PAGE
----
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Compressed natural gas

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Compressed Natural Gas (CNG) is a substitute for gasoline (petrol) or diesel fuel. It is considered to be an environmentally "clean" alternative to those fuels. It is made by compressing natural gas (which is mainly composed by methane (CH4), in a percentage range of 70% to 98%). It is stored and distributed in hard containers, at a normal pressure of 200/220 bar, usually in cylindrical or spherical shapes to maintain equal pressure on the walls of the containers.

In response to high fuel prices and environmental concerns, compressed natural gas is starting to be used in light-duty passenger vehicles and pickup trucks, medium-duty delivery trucks, and in transit and school buses.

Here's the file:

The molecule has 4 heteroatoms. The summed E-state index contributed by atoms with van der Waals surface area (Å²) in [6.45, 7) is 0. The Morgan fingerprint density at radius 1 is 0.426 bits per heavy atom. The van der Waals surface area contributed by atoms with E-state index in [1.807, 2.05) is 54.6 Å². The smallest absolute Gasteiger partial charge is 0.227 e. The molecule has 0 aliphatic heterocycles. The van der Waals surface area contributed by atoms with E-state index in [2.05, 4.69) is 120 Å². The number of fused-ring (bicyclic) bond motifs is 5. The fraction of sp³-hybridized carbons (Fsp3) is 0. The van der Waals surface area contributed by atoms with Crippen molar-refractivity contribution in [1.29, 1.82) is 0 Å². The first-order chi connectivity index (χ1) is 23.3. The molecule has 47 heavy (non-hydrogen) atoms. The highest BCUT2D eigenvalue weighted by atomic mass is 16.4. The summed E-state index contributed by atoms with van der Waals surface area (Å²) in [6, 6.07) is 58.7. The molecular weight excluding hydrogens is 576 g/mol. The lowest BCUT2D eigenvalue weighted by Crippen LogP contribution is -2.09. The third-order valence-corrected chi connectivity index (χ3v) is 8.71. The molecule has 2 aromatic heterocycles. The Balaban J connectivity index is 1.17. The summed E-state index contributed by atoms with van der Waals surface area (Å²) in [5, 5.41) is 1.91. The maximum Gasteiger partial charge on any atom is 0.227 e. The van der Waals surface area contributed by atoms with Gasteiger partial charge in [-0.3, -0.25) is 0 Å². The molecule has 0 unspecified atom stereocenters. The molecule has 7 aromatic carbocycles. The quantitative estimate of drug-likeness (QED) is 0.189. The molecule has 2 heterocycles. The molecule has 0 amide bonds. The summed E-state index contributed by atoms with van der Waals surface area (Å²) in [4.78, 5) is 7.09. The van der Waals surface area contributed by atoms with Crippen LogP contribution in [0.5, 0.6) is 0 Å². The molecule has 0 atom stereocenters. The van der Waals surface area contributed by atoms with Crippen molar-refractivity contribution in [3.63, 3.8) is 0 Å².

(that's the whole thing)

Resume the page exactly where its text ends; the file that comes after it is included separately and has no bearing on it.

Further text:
CNG can be used in Otto-cycle (gasoline) and modified Diesel cycle engines. Lean-burn Otto-cycle engines can achieve higher thermal efficiencies when compared with stoichiometric Otto-cycle engines at the expense of higher NOx and hydrocarbon emissions. Electronically-controlled stoichiometric engines offer the lowest emissions across the board and the highest possible power output, especially when combined with EGR, turbocharging and intercooling, and three way catalytic converters, but suffer in terms of heat rejection and fuel consumption. A suitably designed natural gas engine may have a higher output compared with a petrol engine because the octane number of natural gas is higher than that of petrol.

CNG may be refueled from low-pressure ("slow-fill") or high-pressure ("fast-fill") systems. The difference lies in the cost of the station vs. the refueling time. There are also some implementations to refuel out of a residential gas line during the night, but this is forbidden in some countries.